by Abigail Morse
I am a kaleidoscope.
I look at you and I see blue,
So I become blue too.
Your shade of green is different than mine,
But maybe I’ll learn to like it.
Like a chameleon who can’t decide
How best it hides from view,
I am changing.
I love home, but home is never in my grasp –
I taste the comfort of “place”:
A house with a fence,
Brilliant laughter –
And as I walk away
The sweetness leaves a bitter taste.
Like the changing colors in my view
I morph and roll, and someday, might emerge.
I am the thunder you expected but never heard.
Like the colors of a storm are soft and dark, so am I.
Like the white glare of a mirror in the sun,
I can shine.
But not myself.
I am a patterned work of glass
And beads and lenses.
Every goodbye forms new cracks among my colors –
Ones I never want to be there,
But as I look they become beautiful.
To some, I am useless. Confused. Incomplete.
Every fracture, every “one last hug,”
Every “see you later” knowing that “later” will never come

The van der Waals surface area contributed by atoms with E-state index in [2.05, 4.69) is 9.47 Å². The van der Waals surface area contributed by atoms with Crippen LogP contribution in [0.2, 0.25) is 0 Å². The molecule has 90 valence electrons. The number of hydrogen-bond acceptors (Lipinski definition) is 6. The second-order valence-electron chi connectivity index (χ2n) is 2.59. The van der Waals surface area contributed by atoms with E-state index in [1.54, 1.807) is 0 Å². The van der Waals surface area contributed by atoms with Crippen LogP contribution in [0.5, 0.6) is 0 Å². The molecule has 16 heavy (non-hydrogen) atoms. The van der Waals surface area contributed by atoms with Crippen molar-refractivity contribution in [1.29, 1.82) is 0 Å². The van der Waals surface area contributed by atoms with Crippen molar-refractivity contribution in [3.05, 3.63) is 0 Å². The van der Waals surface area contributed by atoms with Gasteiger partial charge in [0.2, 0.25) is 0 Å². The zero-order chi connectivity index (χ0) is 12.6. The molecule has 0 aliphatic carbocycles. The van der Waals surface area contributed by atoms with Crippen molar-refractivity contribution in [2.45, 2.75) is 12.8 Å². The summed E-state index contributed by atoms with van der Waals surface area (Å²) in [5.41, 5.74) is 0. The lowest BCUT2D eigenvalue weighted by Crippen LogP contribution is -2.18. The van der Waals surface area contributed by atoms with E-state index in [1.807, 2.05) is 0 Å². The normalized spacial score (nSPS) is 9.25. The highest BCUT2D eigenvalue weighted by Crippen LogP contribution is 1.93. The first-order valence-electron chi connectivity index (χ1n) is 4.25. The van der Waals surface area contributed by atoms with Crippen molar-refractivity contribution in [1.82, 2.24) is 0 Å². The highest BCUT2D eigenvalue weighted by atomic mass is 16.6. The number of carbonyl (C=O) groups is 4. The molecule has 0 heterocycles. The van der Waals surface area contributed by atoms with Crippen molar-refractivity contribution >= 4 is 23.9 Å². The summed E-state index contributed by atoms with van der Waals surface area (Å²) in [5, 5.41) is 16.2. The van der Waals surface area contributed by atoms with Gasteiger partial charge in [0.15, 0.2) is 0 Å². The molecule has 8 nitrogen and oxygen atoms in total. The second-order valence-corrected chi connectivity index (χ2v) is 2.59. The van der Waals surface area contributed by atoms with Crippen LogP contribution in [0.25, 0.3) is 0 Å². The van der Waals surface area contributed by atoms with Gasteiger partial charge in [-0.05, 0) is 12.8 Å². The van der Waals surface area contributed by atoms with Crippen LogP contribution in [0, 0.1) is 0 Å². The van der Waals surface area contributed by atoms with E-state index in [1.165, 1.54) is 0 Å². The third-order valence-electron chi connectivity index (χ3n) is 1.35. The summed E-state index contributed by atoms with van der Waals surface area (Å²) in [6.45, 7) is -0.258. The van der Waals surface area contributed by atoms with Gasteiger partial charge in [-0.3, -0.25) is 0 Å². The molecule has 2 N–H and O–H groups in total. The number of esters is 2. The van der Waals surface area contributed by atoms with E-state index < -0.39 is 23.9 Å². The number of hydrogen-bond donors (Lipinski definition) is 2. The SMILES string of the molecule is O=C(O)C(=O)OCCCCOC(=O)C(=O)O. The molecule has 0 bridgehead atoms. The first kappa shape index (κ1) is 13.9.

Comes close to shattering what’s left.
It comes close.
And then I see new colors.
When I look into the light
The brightest gleam becomes a conversation.
A joke. A laugh. A friend.
Our colors meet at the speed of light
And they fill the fractures in the glass
Which someone left behind.
We twist the rim of our jeweled spectacles
Until, face-to-face, we match.
Not everywhere – we are different, after all.
Oranges, and reds, and purples are placed
In ways that we don’t understand,
But we appreciate.
You’re not asking me to be the same
And I won’t ask you.
But as we look away,
I won’t forget my changing colors were because of you.